In order to conserve fabric scraps, I decided I would make quilts using a winter solstice (Christmas) theme. Everything matches. This particular pattern that I found in this book is a house-block pattern. 

The house-blocks were originally schoolhouses. There are lots of ideas for them, including one I finished this year named Night Sky. I like that block pattern a lot, and may make it again, but wanted a different experience with the concept, and will get it when I make the Winter in the Woods pattern. Like most quilts I start, I pull out fabrics that will work for the pattern and have two plastic bags stuffed and waiting to be cut.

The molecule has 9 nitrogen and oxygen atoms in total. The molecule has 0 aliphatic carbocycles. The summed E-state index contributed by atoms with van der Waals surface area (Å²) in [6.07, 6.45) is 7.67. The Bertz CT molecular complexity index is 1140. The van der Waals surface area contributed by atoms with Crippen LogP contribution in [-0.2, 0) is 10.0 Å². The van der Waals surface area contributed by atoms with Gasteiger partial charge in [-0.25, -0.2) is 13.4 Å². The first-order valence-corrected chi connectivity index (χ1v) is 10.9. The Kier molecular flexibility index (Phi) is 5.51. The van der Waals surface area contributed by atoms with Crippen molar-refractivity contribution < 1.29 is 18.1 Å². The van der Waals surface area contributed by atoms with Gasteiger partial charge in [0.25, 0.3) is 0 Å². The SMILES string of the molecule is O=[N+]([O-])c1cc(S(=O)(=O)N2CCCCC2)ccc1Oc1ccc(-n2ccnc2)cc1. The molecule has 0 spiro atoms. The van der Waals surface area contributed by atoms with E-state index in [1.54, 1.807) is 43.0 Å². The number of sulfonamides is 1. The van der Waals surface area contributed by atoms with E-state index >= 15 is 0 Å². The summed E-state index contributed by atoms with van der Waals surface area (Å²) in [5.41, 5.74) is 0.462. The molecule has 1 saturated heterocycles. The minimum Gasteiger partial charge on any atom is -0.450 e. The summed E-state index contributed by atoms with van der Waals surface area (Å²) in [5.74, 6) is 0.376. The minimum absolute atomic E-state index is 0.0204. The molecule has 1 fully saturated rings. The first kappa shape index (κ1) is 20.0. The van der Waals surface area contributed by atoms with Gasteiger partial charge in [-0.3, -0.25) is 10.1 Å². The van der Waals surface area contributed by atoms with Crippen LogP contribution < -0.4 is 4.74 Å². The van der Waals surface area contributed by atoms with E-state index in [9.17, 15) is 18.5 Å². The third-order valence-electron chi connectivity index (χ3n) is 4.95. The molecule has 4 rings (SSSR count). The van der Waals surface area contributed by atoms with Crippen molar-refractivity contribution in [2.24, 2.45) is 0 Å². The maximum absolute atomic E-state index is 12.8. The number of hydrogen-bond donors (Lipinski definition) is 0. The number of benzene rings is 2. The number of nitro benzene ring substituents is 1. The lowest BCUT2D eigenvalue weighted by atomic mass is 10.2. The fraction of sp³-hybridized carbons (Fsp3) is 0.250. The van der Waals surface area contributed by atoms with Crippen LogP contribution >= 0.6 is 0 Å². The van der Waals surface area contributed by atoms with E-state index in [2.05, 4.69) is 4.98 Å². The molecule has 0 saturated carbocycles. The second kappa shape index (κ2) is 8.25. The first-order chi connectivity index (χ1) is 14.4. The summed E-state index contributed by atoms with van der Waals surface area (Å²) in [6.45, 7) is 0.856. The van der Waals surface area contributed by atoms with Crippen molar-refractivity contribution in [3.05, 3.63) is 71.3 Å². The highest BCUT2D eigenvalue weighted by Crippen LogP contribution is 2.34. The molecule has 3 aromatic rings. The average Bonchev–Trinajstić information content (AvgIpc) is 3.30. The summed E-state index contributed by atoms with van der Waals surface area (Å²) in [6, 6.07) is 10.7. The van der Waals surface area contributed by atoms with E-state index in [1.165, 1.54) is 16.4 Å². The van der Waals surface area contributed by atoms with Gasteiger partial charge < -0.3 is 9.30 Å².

It seems that I am the kind of quilter who needs all these projects in their various stages just for stimulation and the challenge.

As I worked on the Winter Golf quilt Saturday, I found myself frustrated with all the steps. As an Intermediate Beginner, I make mistakes that teach me how to have more patience, to become even more aware of details, and to check and recheck my own work. I have learned to recognize differences in how patterns are written, and to see more clearly that there are skill levels in working with any pattern.

I see how I learned the hard way when I checked the Cardinals quilt after the binding was done. It was laid out across my bed so every seam could be pulled, every loose thread cut, and every corner checked. I know one quilt left my home with a corner that came apart and know that I don't want that to happen again. And all I can do is my best with where I am with my skill now as an Intermediate Beginner.